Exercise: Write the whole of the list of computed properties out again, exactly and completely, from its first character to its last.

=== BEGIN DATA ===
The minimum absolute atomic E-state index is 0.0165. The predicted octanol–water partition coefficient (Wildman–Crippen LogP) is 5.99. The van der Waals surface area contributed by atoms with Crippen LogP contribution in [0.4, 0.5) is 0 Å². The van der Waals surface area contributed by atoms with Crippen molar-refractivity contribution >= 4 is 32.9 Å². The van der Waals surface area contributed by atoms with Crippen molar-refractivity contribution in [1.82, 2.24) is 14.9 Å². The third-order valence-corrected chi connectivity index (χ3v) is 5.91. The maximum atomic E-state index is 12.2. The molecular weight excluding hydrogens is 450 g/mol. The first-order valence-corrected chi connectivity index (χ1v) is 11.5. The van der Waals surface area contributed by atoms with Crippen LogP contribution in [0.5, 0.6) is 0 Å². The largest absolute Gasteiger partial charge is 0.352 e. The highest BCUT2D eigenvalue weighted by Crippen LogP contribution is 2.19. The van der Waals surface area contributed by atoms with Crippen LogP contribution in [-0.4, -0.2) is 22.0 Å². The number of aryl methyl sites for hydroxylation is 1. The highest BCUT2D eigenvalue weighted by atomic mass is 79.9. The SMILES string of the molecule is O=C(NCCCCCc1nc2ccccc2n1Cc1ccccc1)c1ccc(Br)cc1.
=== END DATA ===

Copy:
The minimum absolute atomic E-state index is 0.0165. The predicted octanol–water partition coefficient (Wildman–Crippen LogP) is 5.99. The van der Waals surface area contributed by atoms with Crippen LogP contribution in [0.4, 0.5) is 0 Å². The van der Waals surface area contributed by atoms with Crippen molar-refractivity contribution >= 4 is 32.9 Å². The van der Waals surface area contributed by atoms with Crippen molar-refractivity contribution in [1.82, 2.24) is 14.9 Å². The third-order valence-corrected chi connectivity index (χ3v) is 5.91. The maximum atomic E-state index is 12.2. The molecular weight excluding hydrogens is 450 g/mol. The first-order valence-corrected chi connectivity index (χ1v) is 11.5. The van der Waals surface area contributed by atoms with Crippen LogP contribution in [0.5, 0.6) is 0 Å². The largest absolute Gasteiger partial charge is 0.352 e. The highest BCUT2D eigenvalue weighted by Crippen LogP contribution is 2.19. The van der Waals surface area contributed by atoms with Crippen LogP contribution in [-0.4, -0.2) is 22.0 Å². The number of aryl methyl sites for hydroxylation is 1. The highest BCUT2D eigenvalue weighted by atomic mass is 79.9. The SMILES string of the molecule is O=C(NCCCCCc1nc2ccccc2n1Cc1ccccc1)c1ccc(Br)cc1.